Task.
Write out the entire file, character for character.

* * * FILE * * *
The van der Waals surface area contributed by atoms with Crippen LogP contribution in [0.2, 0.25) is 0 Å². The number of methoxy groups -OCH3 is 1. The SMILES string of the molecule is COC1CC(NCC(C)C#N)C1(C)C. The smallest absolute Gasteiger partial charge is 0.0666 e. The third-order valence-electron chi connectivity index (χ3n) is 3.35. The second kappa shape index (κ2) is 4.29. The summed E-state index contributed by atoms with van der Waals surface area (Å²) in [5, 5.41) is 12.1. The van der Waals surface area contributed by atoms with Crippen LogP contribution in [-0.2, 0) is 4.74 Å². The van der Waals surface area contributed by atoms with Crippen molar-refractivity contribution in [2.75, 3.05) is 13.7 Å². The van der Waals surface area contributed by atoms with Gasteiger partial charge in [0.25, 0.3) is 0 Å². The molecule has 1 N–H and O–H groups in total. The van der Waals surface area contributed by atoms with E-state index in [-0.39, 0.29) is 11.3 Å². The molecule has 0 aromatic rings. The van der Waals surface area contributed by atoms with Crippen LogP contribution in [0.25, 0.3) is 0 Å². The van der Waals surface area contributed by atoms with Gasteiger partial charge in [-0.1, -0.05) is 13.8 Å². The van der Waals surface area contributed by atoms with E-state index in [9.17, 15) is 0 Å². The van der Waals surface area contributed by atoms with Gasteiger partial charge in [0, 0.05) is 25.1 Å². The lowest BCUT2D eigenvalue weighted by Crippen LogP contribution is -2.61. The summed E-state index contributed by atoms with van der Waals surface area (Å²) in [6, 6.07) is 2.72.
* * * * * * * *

The van der Waals surface area contributed by atoms with Crippen LogP contribution in [0.2, 0.25) is 0 Å². The number of methoxy groups -OCH3 is 1. The SMILES string of the molecule is COC1CC(NCC(C)C#N)C1(C)C. The smallest absolute Gasteiger partial charge is 0.0666 e. The third-order valence-electron chi connectivity index (χ3n) is 3.35. The second kappa shape index (κ2) is 4.29. The summed E-state index contributed by atoms with van der Waals surface area (Å²) in [5, 5.41) is 12.1. The van der Waals surface area contributed by atoms with Crippen LogP contribution in [-0.2, 0) is 4.74 Å². The van der Waals surface area contributed by atoms with Crippen molar-refractivity contribution in [2.75, 3.05) is 13.7 Å². The van der Waals surface area contributed by atoms with Gasteiger partial charge in [0.25, 0.3) is 0 Å². The molecule has 1 N–H and O–H groups in total. The van der Waals surface area contributed by atoms with E-state index in [-0.39, 0.29) is 11.3 Å². The molecule has 0 aromatic rings. The van der Waals surface area contributed by atoms with Crippen LogP contribution in [0.25, 0.3) is 0 Å². The van der Waals surface area contributed by atoms with Gasteiger partial charge in [-0.1, -0.05) is 13.8 Å². The van der Waals surface area contributed by atoms with E-state index in [9.17, 15) is 0 Å². The van der Waals surface area contributed by atoms with Gasteiger partial charge in [0, 0.05) is 25.1 Å². The lowest BCUT2D eigenvalue weighted by Crippen LogP contribution is -2.61. The summed E-state index contributed by atoms with van der Waals surface area (Å²) in [6, 6.07) is 2.72.